Coast Redwood (Sequoia sempervirens)
Current research suggests that Indians have lived in California for at least 13,500 years. Over that time the region’s climate has changed, as have the ranges of many plants they used. Today we think of coast redwood as a central and northern California tree, but redwood bark fossils found in excavations in Los Angeles indicate that it grew in canyons of the Santa Monica Mountains 40,000—and perhaps as recently as 10,000—years ago.
Fossils of the earliest redwood ancestors on the planet are more than 200 million years old. Sixty-five million years ago, milder temperatures, higher humidity and more even distribution of rainfall throughout the year allowed early redwoods to grow across North America as well as in Greenland, western Europe, and Asia. But the global climate cooled, and redwoods disappeared from all but western North America, separating about 36 million years ago into the two California species we know today, coast redwood (Sequoia sempervirens) and giant sequoia (Sequoiadendron giganteum). As California’s climate became drier, the moisture-loving Sequoia sempervirens was restricted to coastal areas, and then eventually to a narrow belt approximately 450 miles long from southwestern Oregon to southern Monterey County.
California Indians living in the northern portions of the redwood’s range used slabs of its bark to weave skirts and construct houses, and fallen logs to make dugout canoes hollowed with fire and shell or stone tools. Redwood burl shoots appear in basketry, and because they expand when wet are said to be especially good for cooking baskets. At the Quiroste Valley Cultural Preserve, archaeological studies have found redwood to be the most common fuel.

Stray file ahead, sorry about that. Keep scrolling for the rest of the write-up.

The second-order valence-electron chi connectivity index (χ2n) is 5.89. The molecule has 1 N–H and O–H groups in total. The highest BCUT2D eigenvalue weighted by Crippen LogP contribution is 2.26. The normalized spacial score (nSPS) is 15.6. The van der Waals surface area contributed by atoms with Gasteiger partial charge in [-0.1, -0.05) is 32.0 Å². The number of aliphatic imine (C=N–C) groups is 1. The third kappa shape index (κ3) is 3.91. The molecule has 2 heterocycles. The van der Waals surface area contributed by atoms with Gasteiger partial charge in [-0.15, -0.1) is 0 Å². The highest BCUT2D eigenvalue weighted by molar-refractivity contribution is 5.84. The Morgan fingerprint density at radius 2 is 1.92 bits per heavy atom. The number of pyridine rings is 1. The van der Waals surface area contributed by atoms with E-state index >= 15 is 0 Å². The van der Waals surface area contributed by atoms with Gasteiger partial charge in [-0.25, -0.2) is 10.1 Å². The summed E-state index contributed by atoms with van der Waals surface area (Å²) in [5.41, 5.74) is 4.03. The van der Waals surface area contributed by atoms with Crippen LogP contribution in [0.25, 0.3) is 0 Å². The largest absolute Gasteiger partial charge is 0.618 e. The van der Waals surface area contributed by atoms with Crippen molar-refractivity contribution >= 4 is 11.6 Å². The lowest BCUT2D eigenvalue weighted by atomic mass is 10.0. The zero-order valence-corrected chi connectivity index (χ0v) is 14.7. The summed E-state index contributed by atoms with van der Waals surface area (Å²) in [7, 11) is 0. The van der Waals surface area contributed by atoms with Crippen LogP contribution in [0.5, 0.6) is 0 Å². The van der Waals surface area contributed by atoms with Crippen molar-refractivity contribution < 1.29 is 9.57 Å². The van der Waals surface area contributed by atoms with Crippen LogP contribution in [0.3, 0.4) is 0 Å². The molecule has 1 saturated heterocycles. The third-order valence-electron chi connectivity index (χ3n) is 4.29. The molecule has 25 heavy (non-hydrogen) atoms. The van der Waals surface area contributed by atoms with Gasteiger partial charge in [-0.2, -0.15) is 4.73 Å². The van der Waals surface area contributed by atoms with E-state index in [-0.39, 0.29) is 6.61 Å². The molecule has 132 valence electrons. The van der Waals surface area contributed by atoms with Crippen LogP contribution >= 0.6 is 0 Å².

In 1909, renowned California botanist Willis Linn Jepson predicted the future of the coast redwood: “At the present rate of cutting the last of the virgin forests will be milled within forty five years…” Today, of the two million acres of old-growth redwood forest that existed before commercial logging began in the 1850s, just five percent survives.
Clover (Trifolium species)
Clovers are herbaceous flowering plants that are short in stature, often just a couple of inches high, but large in importance both for native Californians and for the ecosystems in which the plants grow. For California Indians, seasonal greens like clovers were highly valued foods and were managed carefully to assure continued abundance. Throughout California, clovers were among the most commonly eaten greens.
While it’s possible to identify clover seeds in plant material found in archaeological sites, determining the actual species can be difficult, so it’s not known which clover species were used by the Quiroste people. But we do know that today two species—cow clover (Trifolium wormskioldii) and pinpoint clover (T. gracilentum)—grow in the area. Both have low-growing succulent stems and creeping roots that eventually form masses topped by magenta-pink flowers, and both generally prefer open moist places.
Traditionally, in coastal areas like Quiroste, clovers were harvested and eaten fresh after the rains began. Often they were eaten on the spot: pulled up in handfuls, rolled into balls and eaten with or without salt, sometimes accompanied by cakes made from bay laurel seeds (peppernuts).
Like many other landscapes of importance to California Indians, clover fields were managed by burning after the plants had dropped their seeds. This disturbance stimulated growth and also enriched the soil by releasing nitrogen stored in the plants. Although nitrogen is essential for plant growth, the abundant nitrogen in our atmosphere is unusable by plants in its gaseous form; they can only use nitrogen in the form of ammonia. Fortunately, certain soil bacteria can convert atmospheric nitrogen to ammonia through a process called nitrogen fixation. These bacteria form partnerships with many plants in the pea family, including clovers, by invading their roots and creating nodules where they produce ammonia that can be absorbed by the plant. For its contribution, the plant supplies nutrients and energy to power the bacteria. Almost all of the fixed nitrogen goes into the plant, but it’s returned to the soil and the ecosystem when the plant dies and decomposes.
Wild Cucumber (Marah fabacea)